Documenta 14: Learning from Athens

Documenta is a 100 day contemporary art exhibition with works in dozens of venues around the city of Kassel, Germany. Held every five years, this is the 14th edition of the series. In this post you will read a little history of Documenta and see some of my favorite works from d14.

History of Documenta

Documenta was conceived in 1955 by Arnold Bode as an attempt to introduce 20th century culture to post-war Germany. This show was the first of it’s kind since the Degenerate Art show in Munich in 1937.
Documenta 1959The city of Kassel was strategically chosen because of its close proximity to East Germany. This exhibit was used as a tool to deter future German culture from future Nationalistic tendencies.
Arnold BodeDocumenta was headquartered in the Fridericianum–a historic building heavily damaged due to allied bombing raids in WWII. This building is the oldest public museum on the European continent.
Fridericianum 1955The first Documenta drew 130,000 visitors in 100 days – Every documenta is limited to 100 days of exhibition, which is why it is often referred to as the “museum of 100 days”. Early exhibitions displayed Expressionism, Futurism, Constructivism, and Cubism.
d1_10011685-(2)documenta 1documenta 1From then on, Bode’s legacy emerges every 5 years to exhibit hundreds of artists and further cement itself into art history.

Documenta 14: Learning from Athens

Fridericianum 2017

Documenta 14 motto: “Art unites people”. This is the first time Documenta is taking place in a city other than Kassel. Athens was selected due to its rich cultural heritage and its long history, being also at the epicenter of global concerns in politics and the economy. Documenta 14, titled “Learning from Athens”, will focus, not only on contemporary art but also on the current socio-political issues that concern both cities. – source

Adam Szymczyk, d14’s curator, hired four different studios to create the design language for the entire show. This included posters, signage, maps, websites, books, magazines, and much more. Vier5, Ludovic Balland, Laurenz Bruner & Julia Born, and Mevis & van Deursen split the work equally and were instructed to purposely avoid contact with one another. Even though each design stands solid on it’s own, the outcome results in four quite different visual approaches. Check out AIGA’s thorough writeup about the visual identity.

d14 posters Laurenz-Bruner-&-Julia-Borndocumenta14-cardLaurenz Bruner & Julia Born use a solid line that cuts through the middle of their visuals. After laying this line over a map of Europe, I figured out that this is a pathway that connects Kassel and Athens.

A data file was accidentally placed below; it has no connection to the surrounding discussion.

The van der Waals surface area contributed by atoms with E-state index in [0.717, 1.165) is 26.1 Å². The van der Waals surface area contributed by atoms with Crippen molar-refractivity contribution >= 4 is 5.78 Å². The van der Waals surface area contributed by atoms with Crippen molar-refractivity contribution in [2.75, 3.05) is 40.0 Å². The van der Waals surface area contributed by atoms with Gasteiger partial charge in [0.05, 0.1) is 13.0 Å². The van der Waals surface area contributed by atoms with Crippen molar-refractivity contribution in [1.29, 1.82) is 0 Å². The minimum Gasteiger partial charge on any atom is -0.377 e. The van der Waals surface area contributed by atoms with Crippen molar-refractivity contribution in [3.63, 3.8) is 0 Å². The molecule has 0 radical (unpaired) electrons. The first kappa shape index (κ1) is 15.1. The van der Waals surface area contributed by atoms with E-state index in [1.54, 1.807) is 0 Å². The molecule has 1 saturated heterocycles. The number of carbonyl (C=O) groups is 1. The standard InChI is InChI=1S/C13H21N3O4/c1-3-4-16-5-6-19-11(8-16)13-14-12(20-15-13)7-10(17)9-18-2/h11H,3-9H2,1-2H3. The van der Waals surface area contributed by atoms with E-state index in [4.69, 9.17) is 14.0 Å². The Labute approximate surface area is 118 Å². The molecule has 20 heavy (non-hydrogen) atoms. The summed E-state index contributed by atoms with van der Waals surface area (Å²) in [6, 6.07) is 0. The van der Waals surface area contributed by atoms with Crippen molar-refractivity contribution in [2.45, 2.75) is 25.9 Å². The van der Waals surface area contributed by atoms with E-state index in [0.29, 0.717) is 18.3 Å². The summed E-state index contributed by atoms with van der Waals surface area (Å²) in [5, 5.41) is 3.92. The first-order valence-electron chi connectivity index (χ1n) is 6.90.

Marta Minujín: Parthenon of Books

Martha Minujin built a full scale replica of the Athen’s Parthenon out of prohibited books on an old Nazi book burning site in Kassel. The structure composed of 100,000 books all donated by the public. She worked with University of Kassel and professors Nikola Roßbach and Florian Gassner to get a list of 170 titles that were previously and are currently banned from around the world.

Martha Minujin, photo by Thomas Lohnes/Getty Images

Hiwa K: When We Were Exhaling Images (2017)

Originally from Iraq, this Berlin artist decorated sewer pipes with items found in various rooms of a house. People fleeing the port of Patras use these structures as their home for extended periods of time.
Hiwa K: When We Were Exhaling Images (2017)Hiwa K: When We Were Exhaling Images (2017)

Maria Eichhorn: Unlawfully acquired books from Jewish ownership
by the Berliner Stadtbibliothek (1943)

Maria Eichhorn uses an enormous bookcase to exhibit stolen books by Nazis from Jewish citizens. This work is a sub-project of a larger organization called The Rose Valland Institute. It is named after art historian and complete badass Rose Valland, who secretly recorded details of Nazi looting during the occupation in Paris. The institute is working to investigate stolen art from the European Jewish population. To read more about this initiative, visit The Rose Valland Institute.
Maria Eichhorneichhorn-A_Rep_243-04_Nr_60-8_RS_ua_news-3.223041eichhorn-neue-galerie-maria-eichhorn-rose-valland-institute-2017-foto-norbert-miguletz

Maria Hassabi: 
Staging – Lighting Wall 1maria-Hassabi-Staging-01Maria Hassabi: Staging – Lighting Wall 2Maria-Hassabi-staging-lightingWall-01 Maria-Hassabi-staging-lightingWall-01

Maria Hassabi: Staging Pink Floor (Carpet style ZA948 BRILLIANT STAR) Maria-Hassabi-StagingMaria-Hassabi-Staging

Daniel García Andújar: The Disasters of War – Trojan Horse (2017)

A series of 82 mixed-media artifacts traveled from Greece to Kassel hidden inside of a wooden trojan horse. Some of these artifacts are sculptures made using software to combine random body types. The results can be seen as modern greek sculptures. He had help building these figures with skilled craftsmen, The Manaolo Martin Workshop, known for making Valencia Falles puppets in Spain. Mirroring the Falles tradition, these sculptures were burned as a way to celebrate letting go what is no longer needed.
Daniel_Garcia_Andujardaniel-Trojan Horse (2017)The Disasters of War – Trojan Horse (2017)

Aboubakar Fofana – Fundi (Uprising, 2017)

Aboubakar is one of the last people in the world that creates fermented indigo and dyes fabric naturally. Using only crushed and dried indigo leaves, he has found a way to carry ancient West African techniques into the modern world.
Fofana Aboubakar Documenta Halle - Roman MaerzFofana Aboubakar indigo leavesAboubakar Fofana Touba Farafina ye Agricultural University Athens
Here is a great short video about the indigo dyeing technique:

These are only a handful of the many artists that exhibited in Kassel. To see a complete list of d14 artists, click here:

Misc moments

Neue Galerie KasselNeue Galerie KasselNeue Galerie Kasselstatue selfiedocumenta HalleParthenon of BooksFridericianumdocumenta 14 poster

Thanks for having us, documenta!